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Some Useful Linux Commands

Some Useful Linux Commands

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Published by: api-3736383 on Oct 15, 2008
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03/18/2014

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some useful linux commands
steve ambler
february 2002

contents
1 introduction
2 shorthand at the command prompt
3 typical dot files
4 useful files
5 important directories
6 important bash shell variables
7 important daemons and startup services
8 window managers
9 alphabetical list of principal commands

10 notes on applications
10.1 mail transfer agents (mtas)
10.2 mail user agents (muas)

10.3 editors
10.4 other
11 some nifty slogans
12 references
1 introduction

this is my own summary of useful linux
abbreviations, directories, files, and commands. i
use my own annotations to recall useful options
and arguments that are not necessarily

documented in easy-to-find places. i quite often
call up this file when i can't remember the syntax
of a command that i use often (but not often
enough to remember the syntax!). i also
editorialize on the relative usefulness of different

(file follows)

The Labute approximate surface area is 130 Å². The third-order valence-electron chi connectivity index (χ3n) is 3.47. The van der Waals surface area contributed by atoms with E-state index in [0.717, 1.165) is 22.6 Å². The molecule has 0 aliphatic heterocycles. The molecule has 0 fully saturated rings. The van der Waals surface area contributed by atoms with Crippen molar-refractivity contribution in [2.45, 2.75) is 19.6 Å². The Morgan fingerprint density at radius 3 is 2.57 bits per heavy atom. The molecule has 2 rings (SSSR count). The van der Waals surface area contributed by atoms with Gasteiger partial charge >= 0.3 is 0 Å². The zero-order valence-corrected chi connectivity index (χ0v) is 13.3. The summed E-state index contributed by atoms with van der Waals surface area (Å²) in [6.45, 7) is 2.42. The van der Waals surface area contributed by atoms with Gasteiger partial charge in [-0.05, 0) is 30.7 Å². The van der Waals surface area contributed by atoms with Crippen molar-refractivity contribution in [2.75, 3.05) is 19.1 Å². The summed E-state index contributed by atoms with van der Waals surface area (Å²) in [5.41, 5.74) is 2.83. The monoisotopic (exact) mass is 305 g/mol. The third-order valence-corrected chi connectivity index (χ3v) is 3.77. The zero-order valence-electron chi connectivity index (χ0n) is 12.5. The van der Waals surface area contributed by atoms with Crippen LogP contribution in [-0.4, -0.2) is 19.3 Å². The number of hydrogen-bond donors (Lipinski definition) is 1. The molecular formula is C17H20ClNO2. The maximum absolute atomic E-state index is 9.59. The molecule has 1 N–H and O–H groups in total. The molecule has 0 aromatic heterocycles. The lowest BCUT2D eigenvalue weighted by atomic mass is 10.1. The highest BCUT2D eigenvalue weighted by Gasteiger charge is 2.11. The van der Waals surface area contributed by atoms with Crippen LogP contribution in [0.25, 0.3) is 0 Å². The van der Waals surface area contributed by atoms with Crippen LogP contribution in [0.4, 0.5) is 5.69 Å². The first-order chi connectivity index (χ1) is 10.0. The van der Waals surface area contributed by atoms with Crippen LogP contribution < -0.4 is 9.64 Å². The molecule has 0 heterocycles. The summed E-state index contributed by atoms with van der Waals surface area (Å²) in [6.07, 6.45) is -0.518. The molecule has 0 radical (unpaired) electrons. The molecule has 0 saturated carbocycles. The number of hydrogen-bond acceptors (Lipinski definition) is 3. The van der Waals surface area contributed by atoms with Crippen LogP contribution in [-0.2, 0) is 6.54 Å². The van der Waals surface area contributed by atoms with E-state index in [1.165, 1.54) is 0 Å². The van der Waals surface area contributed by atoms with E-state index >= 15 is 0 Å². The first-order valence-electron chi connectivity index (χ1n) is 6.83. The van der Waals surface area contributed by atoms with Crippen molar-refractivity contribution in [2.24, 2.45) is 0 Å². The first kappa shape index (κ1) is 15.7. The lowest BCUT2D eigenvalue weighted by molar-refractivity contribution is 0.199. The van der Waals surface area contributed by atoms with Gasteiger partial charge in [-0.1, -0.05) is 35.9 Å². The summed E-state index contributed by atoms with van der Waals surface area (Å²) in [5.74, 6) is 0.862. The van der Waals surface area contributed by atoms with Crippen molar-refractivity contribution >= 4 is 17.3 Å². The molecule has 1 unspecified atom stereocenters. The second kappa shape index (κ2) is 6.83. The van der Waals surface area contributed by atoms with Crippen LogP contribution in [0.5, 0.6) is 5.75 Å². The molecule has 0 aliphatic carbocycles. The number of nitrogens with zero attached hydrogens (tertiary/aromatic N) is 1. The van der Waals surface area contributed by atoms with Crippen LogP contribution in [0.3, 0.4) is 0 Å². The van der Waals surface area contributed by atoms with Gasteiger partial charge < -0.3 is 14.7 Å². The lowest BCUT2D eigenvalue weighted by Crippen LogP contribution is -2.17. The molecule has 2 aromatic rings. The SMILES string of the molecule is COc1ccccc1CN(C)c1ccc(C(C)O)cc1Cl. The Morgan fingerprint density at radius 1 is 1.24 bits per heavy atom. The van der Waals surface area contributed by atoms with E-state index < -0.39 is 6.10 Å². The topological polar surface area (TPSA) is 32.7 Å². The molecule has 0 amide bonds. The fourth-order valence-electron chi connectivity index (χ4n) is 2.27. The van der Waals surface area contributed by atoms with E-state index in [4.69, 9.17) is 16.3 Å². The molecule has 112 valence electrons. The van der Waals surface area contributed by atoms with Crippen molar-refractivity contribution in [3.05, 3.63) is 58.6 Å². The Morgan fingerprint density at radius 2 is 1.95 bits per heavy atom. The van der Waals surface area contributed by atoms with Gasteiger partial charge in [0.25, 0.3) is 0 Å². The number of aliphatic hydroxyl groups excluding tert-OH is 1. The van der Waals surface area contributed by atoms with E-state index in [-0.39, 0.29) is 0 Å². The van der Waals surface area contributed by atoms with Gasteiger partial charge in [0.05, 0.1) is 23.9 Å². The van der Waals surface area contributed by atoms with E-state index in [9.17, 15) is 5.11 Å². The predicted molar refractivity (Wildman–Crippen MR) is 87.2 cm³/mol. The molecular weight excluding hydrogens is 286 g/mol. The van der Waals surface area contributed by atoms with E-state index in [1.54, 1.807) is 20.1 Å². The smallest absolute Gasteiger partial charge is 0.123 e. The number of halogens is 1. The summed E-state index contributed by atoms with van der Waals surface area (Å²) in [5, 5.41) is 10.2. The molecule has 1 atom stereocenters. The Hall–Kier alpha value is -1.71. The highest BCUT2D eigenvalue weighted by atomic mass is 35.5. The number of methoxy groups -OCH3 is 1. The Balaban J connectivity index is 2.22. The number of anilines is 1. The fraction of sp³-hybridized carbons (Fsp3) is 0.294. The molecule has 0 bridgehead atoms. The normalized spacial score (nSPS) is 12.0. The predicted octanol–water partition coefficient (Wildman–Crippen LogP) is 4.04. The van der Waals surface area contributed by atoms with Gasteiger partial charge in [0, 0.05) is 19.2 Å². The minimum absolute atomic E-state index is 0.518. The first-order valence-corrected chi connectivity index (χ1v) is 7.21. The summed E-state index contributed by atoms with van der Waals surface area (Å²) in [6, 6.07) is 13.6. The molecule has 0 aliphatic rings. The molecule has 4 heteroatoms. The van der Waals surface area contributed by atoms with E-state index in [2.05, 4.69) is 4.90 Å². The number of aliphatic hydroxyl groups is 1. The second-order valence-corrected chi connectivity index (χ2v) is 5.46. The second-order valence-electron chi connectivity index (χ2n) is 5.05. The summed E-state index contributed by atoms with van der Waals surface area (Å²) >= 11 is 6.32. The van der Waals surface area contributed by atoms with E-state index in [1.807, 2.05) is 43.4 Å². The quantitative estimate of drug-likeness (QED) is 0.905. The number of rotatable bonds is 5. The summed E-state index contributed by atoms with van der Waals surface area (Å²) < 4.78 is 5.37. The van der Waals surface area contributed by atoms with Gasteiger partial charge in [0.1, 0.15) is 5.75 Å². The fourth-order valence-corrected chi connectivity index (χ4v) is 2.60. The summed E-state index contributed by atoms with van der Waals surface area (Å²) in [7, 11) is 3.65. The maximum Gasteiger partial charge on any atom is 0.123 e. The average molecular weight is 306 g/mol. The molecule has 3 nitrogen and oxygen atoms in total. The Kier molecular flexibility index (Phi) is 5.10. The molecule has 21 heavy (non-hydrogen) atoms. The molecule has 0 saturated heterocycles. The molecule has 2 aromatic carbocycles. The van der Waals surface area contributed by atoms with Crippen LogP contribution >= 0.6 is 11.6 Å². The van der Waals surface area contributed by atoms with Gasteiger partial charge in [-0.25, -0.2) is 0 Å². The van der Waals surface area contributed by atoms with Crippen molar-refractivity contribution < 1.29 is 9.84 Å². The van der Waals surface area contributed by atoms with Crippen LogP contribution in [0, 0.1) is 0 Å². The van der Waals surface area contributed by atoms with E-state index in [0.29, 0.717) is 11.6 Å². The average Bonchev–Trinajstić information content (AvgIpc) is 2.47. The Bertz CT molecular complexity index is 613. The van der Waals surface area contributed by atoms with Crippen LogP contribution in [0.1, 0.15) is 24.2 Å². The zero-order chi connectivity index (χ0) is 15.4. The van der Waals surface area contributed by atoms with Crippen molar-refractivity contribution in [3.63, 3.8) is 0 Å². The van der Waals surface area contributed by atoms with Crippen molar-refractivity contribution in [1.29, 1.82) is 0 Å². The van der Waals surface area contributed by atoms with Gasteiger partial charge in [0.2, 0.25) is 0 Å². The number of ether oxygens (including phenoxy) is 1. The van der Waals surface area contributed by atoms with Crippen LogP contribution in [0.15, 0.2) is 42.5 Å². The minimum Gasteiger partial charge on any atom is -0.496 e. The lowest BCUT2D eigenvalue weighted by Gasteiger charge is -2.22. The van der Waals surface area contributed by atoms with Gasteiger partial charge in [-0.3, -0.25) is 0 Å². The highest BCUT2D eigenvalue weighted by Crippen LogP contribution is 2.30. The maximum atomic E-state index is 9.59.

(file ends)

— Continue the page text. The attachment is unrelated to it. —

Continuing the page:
types of programs.

this document is work in progress. send suggested
changes and corrections to
ambler.steven@uqam.ca

o'reilly has just published online an alphabetical
list of commands from linux in a nutshell. it is
availablehere. it contains more detailed
explanations of many of the commands listed here.

2 shorthand at the command prompt

some of these are specific to the bash shell. i have
not experimented enough with other shells to
know which are common to all shells. see also the
``bash reference card'', ssc (2000), available
online.

4 / - root directory
5 ./ - current directory
6 ./command_name - run a command in the

current directory when the current directory
is not on the path
7 ../ - parent directory
8~ - home directory
9 $ - typical prompt when logged in as ordinary
user
10# - typical prompt when logged in as root or

superuser
11! - repeat specified command
12!! - repeat previous command

13^^ - repeat previous command with
substitution
14& - run a program in background mode
15[tab][tab] - prints a list of all available

commands. this is just an example of
autocomplete with no restriction on the first
letter.

16x[tab][tab] - prints a list of all available completions for a command, where the beginning is ``x''

17[alt][ctrl][f1] - switch to the first
virtual text console
18[alt][ctrl][fn] - switch to the nth virtual
text console. typically, there are six on a linux
pc system.

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